Tag Archives: Google

Google Docs: Not a File Format

What’s the format of a Google Docs file? The question may not even be meaningful. According to Jenny Mitcham at the University of York, there is no such thing as a Google Docs file. What you see when you open a document is an assembly of information from a database. You can export it in various file formats, but the exported file isn’t identical to the Google document.

This makes them risky from a preservation standpoint. You can’t save a local backup of a document. If you lose your Google account, or if censorship in your country cuts you off from it, you lose all your documents.
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The future of WebM

Yesterday I posted about the WebP still image format, expressing some skepticism about how easily it will catch on. Its companion format for video, WebM, may stand a better chance, though. Images aren’t exciting any more; JPEG delivers photographs well enough, PNG does the same for line art, and there isn’t a compelling reason to change. Video is still in flux, though, and the high bandwidth requirements mean there’s a payoff for any improvements in compression and throughput. The long-running battle among HTML5 stakeholders over video shows that it’s far from being a settled area. Patents are a big issue; if you implement H.264, you have to pay money. Alternatives are attractive from both a technological and an economic standpoint.

With Google pushing WebM and having YouTube, there’s a clear reason for browser developers to support it. YouTube plans to use the new WebM codec, VP9, once it’s complete. I haven’t seen details of the plan, but most likely YouTube will make the same video available with multiple protocols and query the browser’s capabilities to determine whether it can accept VP9. If the advantage is real and users who can get it see fewer pauses in their videos, more browser makers will undoubtedly join the bandwagon.

An eye on WebP

Google has been promoting the WebP still image format for some time, and lately Facebook has added its support. It’s hard to displace the well-entrenched JPEG, but it could happen. It supports both lossy and lossless compression, and Google claims it offers a significant advantage in compression over PNG and JPEG. Google says it’s free of patent restrictions; the container is the familiar RIFF. The VP8 lossy format is available as an IETF RFC; a specification for the lossless format is also available.

The container spec supports XMP and Exif metadata. Canvas width and height can be as much as 16,777,216 pixels, though their product is limited to 4,294,967,296 pixels. As far as I can tell it doesn’t support tiling, though, so partial rendering of huge images in the style of JPEG2000 may not be practical.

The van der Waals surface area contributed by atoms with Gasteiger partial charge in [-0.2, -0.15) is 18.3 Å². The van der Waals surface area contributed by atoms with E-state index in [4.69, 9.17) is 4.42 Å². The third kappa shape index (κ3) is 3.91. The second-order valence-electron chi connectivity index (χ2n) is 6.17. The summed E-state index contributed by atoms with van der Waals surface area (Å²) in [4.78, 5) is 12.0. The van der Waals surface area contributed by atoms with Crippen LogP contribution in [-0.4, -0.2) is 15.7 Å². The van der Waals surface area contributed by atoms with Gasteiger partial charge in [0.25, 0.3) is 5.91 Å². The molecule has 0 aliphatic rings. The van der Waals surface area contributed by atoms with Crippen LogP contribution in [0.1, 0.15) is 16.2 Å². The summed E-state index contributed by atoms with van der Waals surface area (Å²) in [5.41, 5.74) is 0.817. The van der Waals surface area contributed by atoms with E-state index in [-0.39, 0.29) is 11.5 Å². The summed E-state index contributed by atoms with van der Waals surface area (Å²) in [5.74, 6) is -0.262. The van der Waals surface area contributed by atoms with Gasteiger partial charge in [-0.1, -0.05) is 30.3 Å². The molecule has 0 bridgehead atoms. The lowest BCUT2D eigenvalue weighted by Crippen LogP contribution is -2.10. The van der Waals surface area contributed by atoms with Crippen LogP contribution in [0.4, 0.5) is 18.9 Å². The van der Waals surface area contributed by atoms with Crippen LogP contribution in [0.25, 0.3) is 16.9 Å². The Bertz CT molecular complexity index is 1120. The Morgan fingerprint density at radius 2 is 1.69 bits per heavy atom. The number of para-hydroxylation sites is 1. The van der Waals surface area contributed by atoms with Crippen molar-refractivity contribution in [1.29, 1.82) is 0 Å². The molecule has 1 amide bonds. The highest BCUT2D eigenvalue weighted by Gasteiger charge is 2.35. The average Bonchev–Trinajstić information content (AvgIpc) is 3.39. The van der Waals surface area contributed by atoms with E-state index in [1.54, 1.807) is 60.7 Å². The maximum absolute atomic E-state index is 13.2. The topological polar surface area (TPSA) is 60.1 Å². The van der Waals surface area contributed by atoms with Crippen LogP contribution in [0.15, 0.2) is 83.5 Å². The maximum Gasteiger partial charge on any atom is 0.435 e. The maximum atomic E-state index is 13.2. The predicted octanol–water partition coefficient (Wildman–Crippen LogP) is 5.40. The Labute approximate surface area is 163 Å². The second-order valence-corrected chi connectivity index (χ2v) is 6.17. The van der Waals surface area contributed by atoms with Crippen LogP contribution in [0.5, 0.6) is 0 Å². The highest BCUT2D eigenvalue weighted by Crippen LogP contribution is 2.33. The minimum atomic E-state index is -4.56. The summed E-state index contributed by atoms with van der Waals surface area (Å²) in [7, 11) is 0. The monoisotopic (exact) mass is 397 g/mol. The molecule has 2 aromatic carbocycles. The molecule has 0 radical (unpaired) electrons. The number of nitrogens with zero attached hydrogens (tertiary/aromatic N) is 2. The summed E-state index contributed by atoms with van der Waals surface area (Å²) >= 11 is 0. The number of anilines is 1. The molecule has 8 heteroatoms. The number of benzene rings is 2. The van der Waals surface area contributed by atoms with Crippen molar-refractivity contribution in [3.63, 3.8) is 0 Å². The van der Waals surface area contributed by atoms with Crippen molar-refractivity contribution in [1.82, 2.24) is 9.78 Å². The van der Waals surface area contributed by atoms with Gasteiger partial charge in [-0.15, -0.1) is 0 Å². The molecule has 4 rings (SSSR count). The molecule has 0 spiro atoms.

Chrome, Opera, and Ice Cream Sandwich offer WebP support, but not many other browsers do. Facebook’s offerings of WebP images have resulted in complaints from users whose browsers can’t read the format. The Firefox development team is starting to warm to it but hasn’t committed to anything yet. Internet Explorer hasn’t even reached that point.

It’s still early to make bets, but WebP increasingly bears watching. I’ve initiated a page for updates and errata for Files that Last with some updated information on WebP. (When I wrote the book, I couldn’t find the lossless spec.)

Registry browser update

I’ve made some changes to the format registry browser since yesterday. Changes include a help page, ability to use the “/” (slash) character in searches (very helpful when searching MIME types), and links to the registry entries from search results (not working right for PRONOM).

I attempted to make the search fields persist through a session, but that isn’t working, even though it works on the local emulation. Hopefully I’ll figure that out.

Google App Engine is a pain to work with, even though it’s free and has a number of simplifying features. It’s good for getting a quick demo up, though.

To get started, you need to get an Eclipse plugin from Google. Then you need to create a Google web application project, which needs to be in just the structure they want. It needs to have a top-level directory called “war,” and that needs to have a file called WEB-INF/appengine-web.xml. If you’re starting a project from scratch, that’s not too heavy a requirement; other web application servers will just ignore that special file. But since I was working from an existing project, the differences were just enough that I had to create a separate Eclipse project for the Google version. Still, not too bad. The project is there and running. I don’t even need to run Ant; the plugin magically finds my classes. It also provides an emulation environment and simple uploading.

This morning I was working on a few enhancements on the main line when the Google version spontaneously rebuilt itself. The console reported:


DataNucleus Enhancer (version 3.1.0.m2) : Enhancement of classes
DataNucleus Enhancer completed with success for 0 classes. Timings : input=401 ms, enhance=0 ms, total=401 ms. Consult the log for full details
DataNucleus Enhancer completed and no classes were enhanced. Consult the log for full details

Now there were errors in Java files which are used only in the GUI version and reference AWT and Swing classes. An example: “java.awt.Dimension is not supported by Google App Engine's Java runtime environment.” Fortunately, my code is clean enough that I could fix the problem by deleting a few classes and turning one into a stub. Still, such a pain. There certainly are web applications that use AWT for offscreen drawing, and they just won’t work with Google. There have been complaints about this.

The environment is good enough for its purpose, but I wouldn’t try to do serious work with it.